In 1981, Danish-born drummer Lars Ulrich was living in Los Angeles, California, when he placed an ad in a local newspaper seeking musicians to form a heavy metal band. Vocalist/guitarist James Hetfield responded and the duo formed Metallica five months later. When the band began playing live a year later, Metallica’s fast tempos and aggressive musicianship sparked a new genre, thrash metal. The band toned down its music in the mid-1980s and gained a more mainstream metal audience. Since then, Metallica has sold over 110 million records worldwide. After an eight-year stall, Metallica’s 10th studio album, Hardwired… to Self-Destruct, will be released on November 18, 2016. The band’s present lineup comprises founding members Hetfield and Ulrich, longtime lead guitarist Kirk Hammett and bassist Robert Trujillo.

Shortly after headlining the Global Citizens concert in Central Park on Sunday, Metallica announced it was playing a concert for fan club members at the 1500-capacity Webster Hall two days later, with proceeds going to a local food bank distributer. Metallica walked on stage with no introduction, prerecorded music or other fanfare. Instead of storming into music, the musicians looked into the audience and seemingly reveled in the adulation. After a few casual words, the band launched into the riffs of Budgie’s 1973 proto-thrasher “Breadfan.” The majority of the 15-song set drew from the band’s first five albums, but also included the live debut of “Moth into Flame” and “Hardwired” from the forthcoming album. Metallica was in fine form, with Hetfield’s gritty vocals, Hammett’s stirring guitar leads and a crushing rhythm section erupting into thrilling thrash metal paradise. Confidently, the musicians engaged in a little theatricality, with Hetfield, Trujillo and Kirk Hammett closing ranks occasionally and Ulrich standing outside of his drum kit to end songs on the cymbals. The musicians also spoke to the audience frequently and casually between songs, keeping the evening personal and intimate. They even hinted at a stadium concert in New Jersey in 2017. From “Orion” to “One” to “Master of Puppets” to “For Whom the Bell Tolls” to “Enter Sandman” and the final encore of “Seek and Destroy,” there was no better metal concert to attend than Metallica at Webster Hall.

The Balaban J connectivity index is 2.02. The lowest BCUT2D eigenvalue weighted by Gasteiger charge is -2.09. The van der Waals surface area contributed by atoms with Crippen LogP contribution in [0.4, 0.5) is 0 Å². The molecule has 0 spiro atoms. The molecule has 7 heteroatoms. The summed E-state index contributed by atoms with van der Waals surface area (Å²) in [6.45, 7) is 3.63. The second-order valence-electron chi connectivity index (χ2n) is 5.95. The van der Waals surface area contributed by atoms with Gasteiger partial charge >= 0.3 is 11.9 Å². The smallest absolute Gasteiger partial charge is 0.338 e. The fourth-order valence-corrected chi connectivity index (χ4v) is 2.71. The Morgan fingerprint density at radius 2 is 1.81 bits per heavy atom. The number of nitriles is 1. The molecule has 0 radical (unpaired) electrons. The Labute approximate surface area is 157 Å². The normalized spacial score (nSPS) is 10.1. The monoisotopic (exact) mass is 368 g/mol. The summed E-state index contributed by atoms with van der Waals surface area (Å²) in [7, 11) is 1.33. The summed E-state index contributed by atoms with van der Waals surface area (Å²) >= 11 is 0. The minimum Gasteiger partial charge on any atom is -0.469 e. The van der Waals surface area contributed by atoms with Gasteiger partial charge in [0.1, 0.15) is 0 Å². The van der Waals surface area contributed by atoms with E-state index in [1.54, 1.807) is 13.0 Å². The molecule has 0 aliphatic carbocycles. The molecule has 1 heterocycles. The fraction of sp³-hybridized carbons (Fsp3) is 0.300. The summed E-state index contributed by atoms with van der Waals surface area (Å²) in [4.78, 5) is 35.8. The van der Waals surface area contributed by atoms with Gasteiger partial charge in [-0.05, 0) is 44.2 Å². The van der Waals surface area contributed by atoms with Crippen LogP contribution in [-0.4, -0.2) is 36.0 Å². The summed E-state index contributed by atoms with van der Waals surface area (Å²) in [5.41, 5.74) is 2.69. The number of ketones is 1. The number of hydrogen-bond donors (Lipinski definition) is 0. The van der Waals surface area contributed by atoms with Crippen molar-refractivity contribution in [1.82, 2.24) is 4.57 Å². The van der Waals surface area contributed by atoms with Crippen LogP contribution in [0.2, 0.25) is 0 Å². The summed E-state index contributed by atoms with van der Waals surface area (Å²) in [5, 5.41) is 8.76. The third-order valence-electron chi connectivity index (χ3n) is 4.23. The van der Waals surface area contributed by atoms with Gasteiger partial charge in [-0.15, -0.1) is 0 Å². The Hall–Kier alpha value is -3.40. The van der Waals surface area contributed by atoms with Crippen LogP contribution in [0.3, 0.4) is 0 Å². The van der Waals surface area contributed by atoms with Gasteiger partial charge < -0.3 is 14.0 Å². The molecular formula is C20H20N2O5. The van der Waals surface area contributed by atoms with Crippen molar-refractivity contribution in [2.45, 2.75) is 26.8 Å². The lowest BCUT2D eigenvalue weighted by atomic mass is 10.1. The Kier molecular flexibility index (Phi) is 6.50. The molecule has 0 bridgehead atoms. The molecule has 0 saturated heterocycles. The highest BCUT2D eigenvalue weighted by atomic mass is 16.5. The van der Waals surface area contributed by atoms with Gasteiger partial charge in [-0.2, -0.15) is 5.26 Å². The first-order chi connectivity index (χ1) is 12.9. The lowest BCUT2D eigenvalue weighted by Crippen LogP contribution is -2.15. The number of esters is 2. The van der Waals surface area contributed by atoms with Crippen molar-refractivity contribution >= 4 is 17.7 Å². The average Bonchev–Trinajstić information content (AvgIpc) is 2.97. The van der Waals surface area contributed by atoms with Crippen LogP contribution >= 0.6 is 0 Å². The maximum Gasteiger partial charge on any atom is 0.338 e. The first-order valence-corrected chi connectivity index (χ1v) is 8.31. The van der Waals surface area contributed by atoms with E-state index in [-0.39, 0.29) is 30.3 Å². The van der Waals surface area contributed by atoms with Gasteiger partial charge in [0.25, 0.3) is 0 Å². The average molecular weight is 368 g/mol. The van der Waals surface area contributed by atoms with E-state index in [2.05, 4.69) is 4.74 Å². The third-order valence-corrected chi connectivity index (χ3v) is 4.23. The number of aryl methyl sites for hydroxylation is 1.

Janelle Monae/Rumsey Playfield/September 29, 2016

Janelle Monáe Robinson, known professionally as Janelle Monáe, was born in Kansas City, Kansas, where she spent her early years. She moved to New York City to study drama, then relocated in 2001 to Atlanta, Georgia. In 2003, she began developing a science fiction musical concept in which her alter ego, Cindi Mayweather, an android in the year 2719, is a fugitive after breaking the law in her home town of Metropolis by falling in love with a human named Anthony Greendown and becoming a messianic figure to the android community of Metropolis. Monáe’s most recent album, 2013’s The Electric Lady, continued the utopian cyborg saga.

Monáe returned to New York City at a time when the New York Film Festival was premiering her film debut in Moonlight. Headlining the final concert of the annual SummerStage series, Monáe lit up Central Park with her brand of funk, soul, pop and showmanship. Monáe was delivered by hand truck to center stage, where she initially remained motionless in her schoolgirl uniform and bizarre science fiction-inspired sunglasses. As “Givin’ Em What They Love” grooved behind her, Monáe became a simmering fireball of activity. By the first chorus, she established her soaring vocal range. Her vocals were highlighted by many searing guitar leads and crashing drums rocking out the songs. In addition to her originals, Monáe covered James Brown’s “I Got You (I Feel Good),” the Jackson 5’s “I Want You Back,” and a super rocking version of Prince’s “Let’s Go Crazy.” Since the passing of Prince, there may not be anyone electrifying urban sounds like Janelle Monae.